Changing our Minds discusses a study and other ideas that suggest “fiction helps us understand ourselves and others.”

The Business Case for Reading Novels is from The Harvard Business Review. It reviews research on the role of reading fiction in helping people develop empathy.

Your Brain on Fiction is from The New York Times.

Why fiction is good for you is from The Boston Globe.

If We Are What We Read, Who Are We, Exactly? is from The Atlantic.

You are what you read, study suggests is from MSNBC.

Psychologists Discover How People Subconsciously Become Their Favorite Fictional Characters is from Medical Daily.

Readers build vivid mental simulations of narrative situations, brain scans suggest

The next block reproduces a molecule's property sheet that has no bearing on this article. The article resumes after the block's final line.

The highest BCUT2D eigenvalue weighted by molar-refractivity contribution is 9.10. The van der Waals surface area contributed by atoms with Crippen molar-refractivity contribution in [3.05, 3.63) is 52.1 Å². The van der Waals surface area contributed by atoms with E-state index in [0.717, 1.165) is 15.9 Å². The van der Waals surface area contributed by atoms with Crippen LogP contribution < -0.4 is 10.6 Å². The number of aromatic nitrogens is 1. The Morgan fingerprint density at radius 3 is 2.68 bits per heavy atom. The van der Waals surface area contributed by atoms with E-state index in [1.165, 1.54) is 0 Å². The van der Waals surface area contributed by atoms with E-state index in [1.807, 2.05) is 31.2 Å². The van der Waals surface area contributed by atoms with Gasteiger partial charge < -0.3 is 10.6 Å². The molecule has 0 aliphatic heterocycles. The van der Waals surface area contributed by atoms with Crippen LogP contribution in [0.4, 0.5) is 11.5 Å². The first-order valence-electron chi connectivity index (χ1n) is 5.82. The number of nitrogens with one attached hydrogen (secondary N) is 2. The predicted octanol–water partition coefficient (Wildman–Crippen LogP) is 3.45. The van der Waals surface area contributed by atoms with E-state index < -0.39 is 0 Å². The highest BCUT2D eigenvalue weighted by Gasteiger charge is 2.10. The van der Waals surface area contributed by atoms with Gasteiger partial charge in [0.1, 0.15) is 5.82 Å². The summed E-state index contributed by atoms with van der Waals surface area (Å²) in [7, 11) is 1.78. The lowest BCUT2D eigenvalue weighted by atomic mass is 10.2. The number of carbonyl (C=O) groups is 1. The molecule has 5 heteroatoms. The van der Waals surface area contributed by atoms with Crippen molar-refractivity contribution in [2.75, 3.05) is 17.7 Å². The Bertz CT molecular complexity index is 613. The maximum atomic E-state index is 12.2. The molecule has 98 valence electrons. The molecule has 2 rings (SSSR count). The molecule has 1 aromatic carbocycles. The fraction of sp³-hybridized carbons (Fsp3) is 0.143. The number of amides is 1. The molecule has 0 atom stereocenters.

is from

You might also be interested in other posts I’ve written about priming.

How Good Books Can Change You is from The Atlantic.


Wrapped up in a Book: The Role of Emotional Engagement in Reading is form PLOS blogs.

Study: “How Stories Get Into Your Brain”

How Reading Transforms Us
is a New York Times article about some recent research. Here’s an excerpt:

“…we measured our participants’ personality traits and emotions before and after reading. We had expected that people who read a piece of fiction would experience the greatest fluctuation in their personality scores, but we didn’t find this. The genre of the text — fiction or nonfiction — didn’t matter much; what mattered was the degree of perceived artistry. Those who read a story or essay that they judged to be artistic changed their personality scores significantly more than did those who judged what they read to be less artistic.”

Science Shows Something Surprising About People Who Still Read Fiction is from Mic.

In addition, you might want to check-out My Best Posts On Books: Why They’re Important & How To Help Students Select, Read, Write & Discuss Them.